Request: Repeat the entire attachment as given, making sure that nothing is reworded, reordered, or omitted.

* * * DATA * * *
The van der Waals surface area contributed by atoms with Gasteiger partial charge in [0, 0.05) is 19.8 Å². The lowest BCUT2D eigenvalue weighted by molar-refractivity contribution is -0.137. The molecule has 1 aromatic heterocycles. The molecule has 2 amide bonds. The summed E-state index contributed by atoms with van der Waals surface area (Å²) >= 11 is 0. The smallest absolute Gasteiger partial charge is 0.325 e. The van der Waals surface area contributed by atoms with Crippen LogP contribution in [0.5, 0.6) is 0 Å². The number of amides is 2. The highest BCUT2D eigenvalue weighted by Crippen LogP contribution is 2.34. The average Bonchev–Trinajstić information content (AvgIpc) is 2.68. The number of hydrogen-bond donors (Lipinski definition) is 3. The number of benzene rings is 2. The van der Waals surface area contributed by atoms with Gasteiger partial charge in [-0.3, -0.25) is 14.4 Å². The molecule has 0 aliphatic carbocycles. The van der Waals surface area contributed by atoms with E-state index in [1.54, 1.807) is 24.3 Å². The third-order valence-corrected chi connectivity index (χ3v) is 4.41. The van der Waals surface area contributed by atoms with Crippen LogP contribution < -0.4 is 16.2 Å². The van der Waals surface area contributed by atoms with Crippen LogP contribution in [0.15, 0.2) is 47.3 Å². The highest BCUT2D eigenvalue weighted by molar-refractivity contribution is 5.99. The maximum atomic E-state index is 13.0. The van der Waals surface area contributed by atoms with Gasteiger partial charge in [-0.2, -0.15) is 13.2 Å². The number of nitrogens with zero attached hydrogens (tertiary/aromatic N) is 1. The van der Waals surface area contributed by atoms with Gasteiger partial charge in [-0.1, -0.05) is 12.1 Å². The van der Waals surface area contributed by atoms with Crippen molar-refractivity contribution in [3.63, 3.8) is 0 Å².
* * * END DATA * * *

The van der Waals surface area contributed by atoms with Gasteiger partial charge in [0, 0.05) is 19.8 Å². The lowest BCUT2D eigenvalue weighted by molar-refractivity contribution is -0.137. The molecule has 1 aromatic heterocycles. The molecule has 2 amide bonds. The summed E-state index contributed by atoms with van der Waals surface area (Å²) >= 11 is 0. The smallest absolute Gasteiger partial charge is 0.325 e. The van der Waals surface area contributed by atoms with Crippen LogP contribution in [0.5, 0.6) is 0 Å². The number of amides is 2. The highest BCUT2D eigenvalue weighted by Crippen LogP contribution is 2.34. The average Bonchev–Trinajstić information content (AvgIpc) is 2.68. The number of hydrogen-bond donors (Lipinski definition) is 3. The number of benzene rings is 2. The van der Waals surface area contributed by atoms with Gasteiger partial charge in [-0.3, -0.25) is 14.4 Å². The molecule has 0 aliphatic carbocycles. The van der Waals surface area contributed by atoms with E-state index in [1.54, 1.807) is 24.3 Å². The third-order valence-corrected chi connectivity index (χ3v) is 4.41. The van der Waals surface area contributed by atoms with Crippen LogP contribution < -0.4 is 16.2 Å². The van der Waals surface area contributed by atoms with Crippen LogP contribution in [0.15, 0.2) is 47.3 Å². The highest BCUT2D eigenvalue weighted by molar-refractivity contribution is 5.99. The maximum atomic E-state index is 13.0. The van der Waals surface area contributed by atoms with Gasteiger partial charge in [-0.2, -0.15) is 13.2 Å². The number of nitrogens with zero attached hydrogens (tertiary/aromatic N) is 1. The van der Waals surface area contributed by atoms with Gasteiger partial charge in [-0.1, -0.05) is 12.1 Å². The van der Waals surface area contributed by atoms with Crippen molar-refractivity contribution in [3.63, 3.8) is 0 Å².